Brexit: Government gives in on bill to block no-deal after ‘late-night pact’ to push legislation through House of Lords

Government waves white flag on legislation to force PM to seek Brexit delay

Lizzy Buchan
Political Correspondent
Thursday 05 September 2019 08:27
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How could a no-deal Brexit be stopped?

Peers have agreed to rush through a rebel bill to block a no-deal Brexit by Friday night in a late-night breakthrough in the House of Lords.

In a night of drama in Westminster, MPs defied Boris Johnson to fast-track the legislation through its Commons stages on Wednesday, as they race against time to get the law on the statute books before parliament is suspended next week.

Brexiteer peers had been threatening to filibuster the bill to prevent it from passing, with Labour peer Baroness Kennedy of The Shaws accusing Tory peer Lord True of time-wasting after submitting more than hundred amendments.

The Lords sat until 1.30am on Thursday when government chief whip, Lord Ashton of Hyde, said agreement has been reached that all the stages will be completed by 5pm on Friday.

“We have also received a commitment from the chief whip in the House of Commons that Commons consideration of any Lords amendments will take place on Monday and it is the government’s intention that the Bill be ready for Royal Assent,” he told peers.

It comes after the prime minister suffered two humiliating defeats in the Commons over the backbench bill to delay Brexit and his demand for a snap general election.

Mr Johnson had called for a poll to be held on October 15 but Labour and other opposition MPs refused to back the bid – which needed a two-thirds majority in the Commons – while the risk of a no-deal remained.

The Government failed to secure the support of two-thirds of MPs, with the Commons voting 298 to 55 – 136 short of the number needed.

In a hint he could seek a further vote to force an election, Mr Johnson issued a direct plea to Jeremy Corbyn’s MPs as he accused him of being “the first Leader of the opposition in the democratic history of our country to refuse the invitation to an election”.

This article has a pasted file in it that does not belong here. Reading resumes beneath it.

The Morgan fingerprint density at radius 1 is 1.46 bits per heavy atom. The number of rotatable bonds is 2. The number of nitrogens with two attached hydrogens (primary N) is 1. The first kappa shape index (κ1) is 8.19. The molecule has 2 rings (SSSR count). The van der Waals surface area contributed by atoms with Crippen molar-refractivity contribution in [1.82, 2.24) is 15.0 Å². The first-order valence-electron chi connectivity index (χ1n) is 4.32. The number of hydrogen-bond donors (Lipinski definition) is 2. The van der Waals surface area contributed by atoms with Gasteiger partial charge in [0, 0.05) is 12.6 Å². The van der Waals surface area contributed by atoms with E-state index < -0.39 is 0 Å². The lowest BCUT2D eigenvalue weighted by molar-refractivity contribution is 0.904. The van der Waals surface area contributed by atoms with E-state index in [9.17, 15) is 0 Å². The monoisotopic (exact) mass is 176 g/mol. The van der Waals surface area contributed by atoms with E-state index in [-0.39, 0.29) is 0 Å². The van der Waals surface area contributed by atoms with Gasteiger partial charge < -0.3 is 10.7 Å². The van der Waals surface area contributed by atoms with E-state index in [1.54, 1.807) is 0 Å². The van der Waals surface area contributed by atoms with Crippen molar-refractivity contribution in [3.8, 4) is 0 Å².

“I urge his colleagues to reflect on what I think is the unsustainability of this position overnight and in the course of the next few days,” Mr Johnson told the Commons.

The Labour leader had said the bill must be passed through the Lords and have received Royal Assent before he would entertain the thought of heading to the polls.

He said: “Let the Bill pass and have Royal Assent and then we can have a general election.”

It comes as the prime minister prepared to ”speak directly to the public, setting out the vital choice that faces our country” today, Downing Street said.

A spokesman said: “He will argue that Jeremy Corbyn’s Surrender Bill will force the Prime Minister to go to Brussels and surrender to any demands they make. This would in essence overturn the biggest democratic vote in our history – the 2016 referendum.

“The PM will not do this.

“It is clear the only action is to go back to the people and give them the opportunity to decide what they want: Boris to go to Brussels and get a deal, or leave without one on October 31 or Jeremy Corbyn arriving in Brussels with his surrender bill begging for more delay, more dither and accepting whatever terms Brussels imposes over our nation.”

The spokesman added: “For Jeremy Corbyn to continue to avoid an election would be a cowardly insult to democracy.”

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